Galactic finds new direction with hip-hop at the Fillmore - Reverb

Live review: Galactic @ the Fillmore Auditorium

Galactic introduced a hip-hop flavor to its New Orleans sound at the Fillmore Auditorium on Saturday. Photo courtesy of kpbs.org.

Galactic introduced a hip-hop flavor to its New Orleans sound at the Fillmore Auditorium on Saturday. Photo courtesy of kpbs.org.

After being students and innovators of the New Orleans sound for more than a decade, Galactic has matured from a niche jam band to a full-blown headliner able to pack one of Denver’s largest venues. Saturday night they brought the funk to the Fillmore Auditorium, accompanied by more-than-worthy opening acts Orgone and Dumpstaphunk.

As people started shuffling into the venue, L.A.-based funk outfit Orgone was already burning through a high energy set of dance music. The eight-piece band was led by the soulful lead vocals of Fanny Franklin, whose animated performance drew an inevitable comparison to Jen Durkin of Deep Banana Blackout. The band was as tight as they come, in large part to the stellar, worldly playing of percussionist Stewart Killen.

Perhaps the highlight of the night, Ivan Neville’s Dumpstaphunk, was next. The band’s ability to take classic New Orleans concepts and revive them into progressive, powerful compositions was immediate and unrelenting. Nearly every song had crisp, syncopated harmonies that often explored surprisingly catchy odd-times.

Don’t get the wrong idea—they were funky. Nick Daniels and Tony Hall each showed impressive bass chops (and added James-Brown-like sound effects throughout) and Raymond Weber’s speedy drumming rarely fell out of the pocket. Not to mention the addition of the legendary Cyril Neville on percussion halfway through the set. They touched on songs including “Living in a World Gone Mad,” “Gasman,” “Put It In the Dumpster” (referring to what the crowd should do with their “negative feelings about anyone or anything”), and the Sly and the Family Stone classic “You Can Make It If You Try.”

When Galactic took the stage, the auditorium was already alive with energy. Touring in support of their 2010 release “Ya-Ka-May,” the band was joined by prodigy trombone player Corey Henry, rapper Lyrics Born and Cyrille Neville throughout the set. The result was a poppy melding of vintage funk and modern hip-hop.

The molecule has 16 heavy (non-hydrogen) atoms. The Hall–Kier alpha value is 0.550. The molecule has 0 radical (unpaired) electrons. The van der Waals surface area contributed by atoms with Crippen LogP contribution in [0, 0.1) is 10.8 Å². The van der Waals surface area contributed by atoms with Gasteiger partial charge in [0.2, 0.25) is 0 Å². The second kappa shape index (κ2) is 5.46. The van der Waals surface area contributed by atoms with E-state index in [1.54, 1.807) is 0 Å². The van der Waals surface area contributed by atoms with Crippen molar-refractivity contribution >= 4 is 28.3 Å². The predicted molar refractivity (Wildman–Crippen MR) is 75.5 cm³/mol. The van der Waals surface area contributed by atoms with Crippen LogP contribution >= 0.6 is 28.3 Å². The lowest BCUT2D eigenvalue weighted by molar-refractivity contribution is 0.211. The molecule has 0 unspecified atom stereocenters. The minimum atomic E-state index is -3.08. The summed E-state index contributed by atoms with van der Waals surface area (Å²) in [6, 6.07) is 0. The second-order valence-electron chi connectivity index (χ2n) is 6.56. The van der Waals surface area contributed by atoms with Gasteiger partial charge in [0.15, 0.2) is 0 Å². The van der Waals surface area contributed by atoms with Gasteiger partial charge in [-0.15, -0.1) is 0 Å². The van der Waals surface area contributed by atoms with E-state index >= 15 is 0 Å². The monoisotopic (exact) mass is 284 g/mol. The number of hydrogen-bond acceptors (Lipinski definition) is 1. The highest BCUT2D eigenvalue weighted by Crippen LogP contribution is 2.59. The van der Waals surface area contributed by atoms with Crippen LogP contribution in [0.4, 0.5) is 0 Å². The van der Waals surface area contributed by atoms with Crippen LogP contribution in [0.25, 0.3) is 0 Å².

With the exception of a gritty version of “Funky Bird,” much of the band’s classic jam material was left off the setlist in favor of new, MC-led anthems. Lyric’s Born took the lead on catchy tracks like “What You Need,” though his clever wordplay was overshadowed by a delivery that seemed, at times, incompatible with the core feel of the band.

Corey “Boe Money” Henry’s stage presence as a leading man was memorable. Between center stage trombone solos and raw raps repping New Orleans, it was hard to look away. His cliché but well-received directions had the crowd “getting low” at times and throwing their hands “in the mother fucking air” at others.

After two hours of head-bobbing grooves and simplified backing tracks, Galactic’s rhythm section finally got to let loose during a half-hour encore that featured an ominous bass solo by the smooth Robert Mercurio and a stand-alone solo by master drummer Stanton Moore.

While their new, hip-hop heavy sound is aimed at appealing to a new generation, Galactic continues to stay rooted in the heavy horns and unique rhythms that make New Orleans’ music so special.

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Nate Etter is a Boulder-based musician and a regular contributor to Reverb.

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